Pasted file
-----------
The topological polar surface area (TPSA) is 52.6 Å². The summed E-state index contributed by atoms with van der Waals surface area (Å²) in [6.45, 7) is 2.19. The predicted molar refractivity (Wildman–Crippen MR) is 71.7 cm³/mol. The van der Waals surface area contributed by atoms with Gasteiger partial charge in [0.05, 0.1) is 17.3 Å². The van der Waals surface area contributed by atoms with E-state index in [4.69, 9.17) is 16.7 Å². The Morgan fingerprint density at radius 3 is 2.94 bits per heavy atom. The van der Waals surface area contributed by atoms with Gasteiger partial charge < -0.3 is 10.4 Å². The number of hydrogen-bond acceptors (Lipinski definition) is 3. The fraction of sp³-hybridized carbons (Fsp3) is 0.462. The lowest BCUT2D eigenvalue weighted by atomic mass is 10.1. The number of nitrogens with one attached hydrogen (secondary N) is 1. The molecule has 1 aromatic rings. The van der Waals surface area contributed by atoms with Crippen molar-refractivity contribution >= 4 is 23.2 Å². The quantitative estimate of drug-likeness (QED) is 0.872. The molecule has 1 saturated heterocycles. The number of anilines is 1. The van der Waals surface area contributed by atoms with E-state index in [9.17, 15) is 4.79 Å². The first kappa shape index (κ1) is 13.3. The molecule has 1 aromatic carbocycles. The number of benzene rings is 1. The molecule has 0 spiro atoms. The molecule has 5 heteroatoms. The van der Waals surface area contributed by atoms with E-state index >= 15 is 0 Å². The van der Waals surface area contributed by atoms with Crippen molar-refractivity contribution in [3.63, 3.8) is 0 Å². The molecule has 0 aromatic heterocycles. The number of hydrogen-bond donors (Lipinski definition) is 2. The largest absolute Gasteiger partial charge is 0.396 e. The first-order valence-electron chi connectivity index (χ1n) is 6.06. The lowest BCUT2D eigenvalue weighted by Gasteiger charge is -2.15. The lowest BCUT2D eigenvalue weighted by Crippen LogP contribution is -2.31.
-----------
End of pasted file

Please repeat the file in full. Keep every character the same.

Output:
The topological polar surface area (TPSA) is 52.6 Å². The summed E-state index contributed by atoms with van der Waals surface area (Å²) in [6.45, 7) is 2.19. The predicted molar refractivity (Wildman–Crippen MR) is 71.7 cm³/mol. The van der Waals surface area contributed by atoms with Gasteiger partial charge in [0.05, 0.1) is 17.3 Å². The van der Waals surface area contributed by atoms with E-state index in [4.69, 9.17) is 16.7 Å². The Morgan fingerprint density at radius 3 is 2.94 bits per heavy atom. The van der Waals surface area contributed by atoms with Gasteiger partial charge < -0.3 is 10.4 Å². The number of hydrogen-bond acceptors (Lipinski definition) is 3. The fraction of sp³-hybridized carbons (Fsp3) is 0.462. The lowest BCUT2D eigenvalue weighted by atomic mass is 10.1. The number of nitrogens with one attached hydrogen (secondary N) is 1. The molecule has 1 aromatic rings. The van der Waals surface area contributed by atoms with Crippen molar-refractivity contribution >= 4 is 23.2 Å². The quantitative estimate of drug-likeness (QED) is 0.872. The molecule has 1 saturated heterocycles. The number of anilines is 1. The van der Waals surface area contributed by atoms with E-state index in [9.17, 15) is 4.79 Å². The first kappa shape index (κ1) is 13.3. The molecule has 1 aromatic carbocycles. The number of benzene rings is 1. The molecule has 0 spiro atoms. The molecule has 5 heteroatoms. The van der Waals surface area contributed by atoms with E-state index >= 15 is 0 Å². The van der Waals surface area contributed by atoms with Crippen molar-refractivity contribution in [3.63, 3.8) is 0 Å². The molecule has 0 aromatic heterocycles. The number of hydrogen-bond donors (Lipinski definition) is 2. The largest absolute Gasteiger partial charge is 0.396 e. The first-order valence-electron chi connectivity index (χ1n) is 6.06. The lowest BCUT2D eigenvalue weighted by Gasteiger charge is -2.15. The lowest BCUT2D eigenvalue weighted by Crippen LogP contribution is -2.31.